I have collated it with the tragedy as it stands in the edition of Shakspeare, 1793: and the following remarks, and various readings, are here assigned to their proper places. Todd.

The ingenious and accurate Mr. Todd has most obligingly collated this tragedy (4to. 1600) with that in 8vo. 1793. Most of his collations &c. will be found at the bottom of the following pages. Steevens,

mer.

PERSONS REPRESENTED.

Saturninus, son to the late emperor of Rome, and after

wards declared emperor himself. Bassianus, brother to Saturninus; in love with Lavinia. Titus Andronicus, a noble Roman, general against the

Goths.
Marcus Andronicus, tribune of the people; and brother to

Titus.
Lucius,
Quintus,
Martius,

sons to Titus Andronicus.
Mutius,
Young Lucius, a boy, son to Lucius.
Publius, son to Marcus the tribune.
Æmilius, a noble Roman.
Alarbus,
Chiron, sons to Tamora.
Demetrius,
Aaron, a moor, beloved by Tamora.
A captain, tribune, messenger, and clown; Romans,
Goths, and Romans.

}

Tamora, queen of the Goths.
Lavinia, daughter to Titus Andronicus.
A nurse, and a black child.

Kinsmen of Titus, senators, tribunes, officers, soldiers,

and attendants.

SCENE,
Rome; and the Country near it.

TITUS ANDRONICUS.

.

ACT I.....SCENE I.

Rome. Before the Capitol.

The Tomb of the Andronici appearing; the Tribunes and

Senators aloft, as in the Senate. Enter, below, SATURNIUS and his Followers, on one side ; and BASSIANUS and his Followers, on the other ; with Drum and Colours.

Sat. Noble patricians, patrons of my right,
Defend the justice of my cause with arms;
And, countrymen, my loving followers,
Plead my successive titlel with your swords:
I am his first-born son, that was the last
That ware the imperial diadem of Rome;
Then let my father's honours live in me,
Nor wrong mine age with this indignity.
Bas. Romans,-friends, followers, favourers of my

right-
If ever Bassianus, Cæsar's son,
Were gracious in the eyes of royal Rome,
Keep then this passage to the Capitol;
And suffer not dishonour to approach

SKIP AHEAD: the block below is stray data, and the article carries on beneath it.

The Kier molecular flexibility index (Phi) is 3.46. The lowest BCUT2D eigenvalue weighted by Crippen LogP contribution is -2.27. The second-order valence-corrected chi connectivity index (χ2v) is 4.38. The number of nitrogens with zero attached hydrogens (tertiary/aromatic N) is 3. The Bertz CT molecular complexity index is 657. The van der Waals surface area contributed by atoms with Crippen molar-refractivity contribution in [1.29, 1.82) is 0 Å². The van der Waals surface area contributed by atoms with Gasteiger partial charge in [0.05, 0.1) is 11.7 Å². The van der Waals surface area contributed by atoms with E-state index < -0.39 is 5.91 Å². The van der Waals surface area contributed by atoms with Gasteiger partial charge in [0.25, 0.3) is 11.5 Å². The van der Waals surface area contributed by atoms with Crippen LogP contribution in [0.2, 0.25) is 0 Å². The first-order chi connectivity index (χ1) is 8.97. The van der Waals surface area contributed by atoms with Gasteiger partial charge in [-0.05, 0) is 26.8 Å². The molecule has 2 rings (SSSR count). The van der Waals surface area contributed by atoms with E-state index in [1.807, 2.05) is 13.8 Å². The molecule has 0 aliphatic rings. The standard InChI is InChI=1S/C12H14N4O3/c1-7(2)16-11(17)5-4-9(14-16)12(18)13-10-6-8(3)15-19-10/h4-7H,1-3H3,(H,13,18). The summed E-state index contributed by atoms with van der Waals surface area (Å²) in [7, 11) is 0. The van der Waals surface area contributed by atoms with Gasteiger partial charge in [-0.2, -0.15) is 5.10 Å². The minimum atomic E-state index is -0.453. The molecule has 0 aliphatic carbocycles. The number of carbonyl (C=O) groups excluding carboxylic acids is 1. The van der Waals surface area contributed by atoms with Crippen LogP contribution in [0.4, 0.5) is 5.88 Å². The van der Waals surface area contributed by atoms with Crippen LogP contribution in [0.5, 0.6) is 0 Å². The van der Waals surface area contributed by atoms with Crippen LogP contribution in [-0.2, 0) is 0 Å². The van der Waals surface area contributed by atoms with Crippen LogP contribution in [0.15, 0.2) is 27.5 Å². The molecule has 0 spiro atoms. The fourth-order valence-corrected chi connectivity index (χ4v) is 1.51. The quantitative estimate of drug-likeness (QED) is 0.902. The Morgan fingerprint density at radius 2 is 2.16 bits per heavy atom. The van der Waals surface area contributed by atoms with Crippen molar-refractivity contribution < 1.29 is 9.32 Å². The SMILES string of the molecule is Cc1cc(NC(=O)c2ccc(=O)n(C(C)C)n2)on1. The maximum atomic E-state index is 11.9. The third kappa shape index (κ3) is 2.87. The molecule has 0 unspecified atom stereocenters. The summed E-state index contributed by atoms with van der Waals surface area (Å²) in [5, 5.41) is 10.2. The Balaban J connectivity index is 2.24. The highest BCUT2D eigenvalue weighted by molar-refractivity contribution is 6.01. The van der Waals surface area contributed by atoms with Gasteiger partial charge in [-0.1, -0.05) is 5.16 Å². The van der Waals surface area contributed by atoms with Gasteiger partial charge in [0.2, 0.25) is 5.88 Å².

The imperial seat, to virtue consecrate,
To justice,"continence and nobility :

conscience
But let desert in pure election shine;
And, Romans, fight for freedom in your choice.
Enter MARCUS ANDRONICUS, aloft, with the Crown.

Mar. Princes,—that strive by factions, and by friends, Ambitiously for rule and empery,

1

my successive title -] i. e. my title to the succession.

Malone. Thus also Raleigh : “The empire being elective, and not successive, the emperors, in being, made profit of their own times."

Steevens.

Know, that the people of Rome, for whom we stand
A special party, have, by common voice,
In election for the Roman empery,
Chosen Andronicus, surnamed Pius
For many good and great deserts to Rome ;
A nobler man, a braver warrior,
Lives not this day within the city walls :
He by the senate is accited home,
From weary wars against the barbarous Goths;
That, with his sons, a terror to our foes,
Hath yok'd a nation strong, train'd up

in arms.
Ten years are spent, since first he undertook
This cause of Rome, and chastised with arms
Our enemies' pride : Five times he hath return'd
Bleeding to Rome, bearing his valiant sons
In coffins from the field;
And now at last, laden with honour's spoils,
Returns the good Andronicus to Rome,
Renowned Titus, flourishing in arms.
Let us entreat.-By honour of his name,
Whom, worthily, you would have now succeed,
And in the Capitol and senate's right,
Whom you pretend to honour and adore,
That
you
withdraw

you, and abate your strength; Dismiss your followers, and, as suitors should, Plead your deserts in peace and humbleness.

Sat. How fair the tribune speaks to calm my thoughts!

Bas. Marcus Andronicus, so I do affy
In thy uprightness and integrity,
And so I love and honour thee and thine,
Thy nobler brother Titus, and his sons,
And her, to whom my thoughts are humbled all,
Gracious Lavinia, Rome's rich ornament,
That I will here dismiss my loving friends ;
And to my fortunes, and the people's favour,
Commit my cause in balance to be weigh'd.

Exeunt the followers of BAS.
Sat. Friends, that have been thus forward in my right,
I thank you all, and here dismiss you
And to the love and favour of my country
Commit myself, my person, and the cause.

[Exeunt the followers of SAT. Rome, be as just and gracious unta me,

all;